How are the planets formed? The dust grains unused by the star collide and grow, forming larger particles at specific distances from the star – called snowlines – where water vapor turns into ice and solidifies. These "dust bunnies" grow into planetesimals (~10-50 km diameter), such as asteroids and comets. If the force of gravity is large enough, the planetesimals increase further in size to form oligarchs (~0.1-10 times the mass of the Earth), that then become the large planets of the solar system.

Finding other Earths—the chemistry of star and planet formation
Analysis of C/Si ratios in extraterrestrial bodies revealed low carbon content in the formation of Earth-like planets. Graph displaying the locations of Earth-like planets found at 0.01-1 AU from a star, and Jupiter-like planets at 0.01-50 AU from a star.

In our solar system, a process called dynamic reorganization occurred that restructured the order of our , putting Uranus before Neptune. This means that if other solar systems did not undergo such dynamic reorganization at an early point in formation of solar system, then other Earths may have lower organic and water content than our Earth. In that case, what constraints do we need to apply to determine if a water/organic delivery mechanism exists for exo-Earths? Although we do not currently have the scientific knowledge to answer this, with ALMA and the next generation of optical/IR telescopes, we will be able image the birth of solar systems directly and better understand how our universe came to be.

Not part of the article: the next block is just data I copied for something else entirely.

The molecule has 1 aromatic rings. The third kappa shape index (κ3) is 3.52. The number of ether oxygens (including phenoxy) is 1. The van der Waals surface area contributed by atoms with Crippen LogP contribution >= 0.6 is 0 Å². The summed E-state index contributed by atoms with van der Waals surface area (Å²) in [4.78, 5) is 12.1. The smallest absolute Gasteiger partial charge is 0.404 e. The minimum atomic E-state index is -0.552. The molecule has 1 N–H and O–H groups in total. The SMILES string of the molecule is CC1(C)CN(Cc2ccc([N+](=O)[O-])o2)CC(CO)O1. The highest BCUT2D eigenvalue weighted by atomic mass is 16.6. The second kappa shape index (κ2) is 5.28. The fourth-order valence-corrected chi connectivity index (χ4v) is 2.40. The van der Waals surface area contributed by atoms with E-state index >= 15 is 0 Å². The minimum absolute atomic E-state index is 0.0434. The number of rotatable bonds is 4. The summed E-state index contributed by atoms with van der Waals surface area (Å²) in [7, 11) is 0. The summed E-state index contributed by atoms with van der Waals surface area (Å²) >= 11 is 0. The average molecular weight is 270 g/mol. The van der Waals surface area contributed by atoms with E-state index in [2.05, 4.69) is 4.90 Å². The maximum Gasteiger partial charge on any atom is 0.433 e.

To the chemistry students at Duke, Professor Blake relayed an important message: learn chemistry fundamentals very carefully while in college. Over the next 40-50 years, your interests will change gears many times. Strong fundamentals, however, will serve you well, since you are now equipped to learn in many different areas and careers.